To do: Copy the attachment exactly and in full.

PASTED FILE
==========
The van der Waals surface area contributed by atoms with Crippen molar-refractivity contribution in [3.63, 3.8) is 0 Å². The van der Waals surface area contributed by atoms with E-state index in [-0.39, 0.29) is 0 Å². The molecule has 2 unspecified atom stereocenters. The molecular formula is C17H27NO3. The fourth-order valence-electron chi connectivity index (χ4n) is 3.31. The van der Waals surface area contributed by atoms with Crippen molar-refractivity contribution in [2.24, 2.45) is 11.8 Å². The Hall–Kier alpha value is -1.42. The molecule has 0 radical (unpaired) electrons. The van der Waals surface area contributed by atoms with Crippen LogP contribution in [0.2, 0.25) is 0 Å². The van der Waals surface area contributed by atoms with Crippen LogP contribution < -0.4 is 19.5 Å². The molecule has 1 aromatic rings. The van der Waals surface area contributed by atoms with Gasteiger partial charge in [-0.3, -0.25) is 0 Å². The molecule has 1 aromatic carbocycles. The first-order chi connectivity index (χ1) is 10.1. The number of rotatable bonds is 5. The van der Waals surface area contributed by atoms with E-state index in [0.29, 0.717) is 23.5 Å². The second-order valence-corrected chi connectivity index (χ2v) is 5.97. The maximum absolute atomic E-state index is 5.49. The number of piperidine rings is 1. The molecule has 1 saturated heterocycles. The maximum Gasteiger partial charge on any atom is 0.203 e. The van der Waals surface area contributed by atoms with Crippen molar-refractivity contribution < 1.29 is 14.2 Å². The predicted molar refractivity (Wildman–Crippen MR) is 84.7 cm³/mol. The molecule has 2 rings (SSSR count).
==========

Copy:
The van der Waals surface area contributed by atoms with Crippen molar-refractivity contribution in [3.63, 3.8) is 0 Å². The van der Waals surface area contributed by atoms with E-state index in [-0.39, 0.29) is 0 Å². The molecule has 2 unspecified atom stereocenters. The molecular formula is C17H27NO3. The fourth-order valence-electron chi connectivity index (χ4n) is 3.31. The van der Waals surface area contributed by atoms with Crippen molar-refractivity contribution in [2.24, 2.45) is 11.8 Å². The Hall–Kier alpha value is -1.42. The molecule has 0 radical (unpaired) electrons. The van der Waals surface area contributed by atoms with Crippen LogP contribution in [0.2, 0.25) is 0 Å². The van der Waals surface area contributed by atoms with Crippen LogP contribution < -0.4 is 19.5 Å². The molecule has 1 aromatic rings. The van der Waals surface area contributed by atoms with Gasteiger partial charge in [-0.3, -0.25) is 0 Å². The molecule has 1 aromatic carbocycles. The first-order chi connectivity index (χ1) is 10.1. The number of rotatable bonds is 5. The van der Waals surface area contributed by atoms with E-state index in [0.29, 0.717) is 23.5 Å². The second-order valence-corrected chi connectivity index (χ2v) is 5.97. The maximum absolute atomic E-state index is 5.49. The number of piperidine rings is 1. The molecule has 1 saturated heterocycles. The maximum Gasteiger partial charge on any atom is 0.203 e. The van der Waals surface area contributed by atoms with Crippen molar-refractivity contribution < 1.29 is 14.2 Å². The predicted molar refractivity (Wildman–Crippen MR) is 84.7 cm³/mol. The molecule has 2 rings (SSSR count).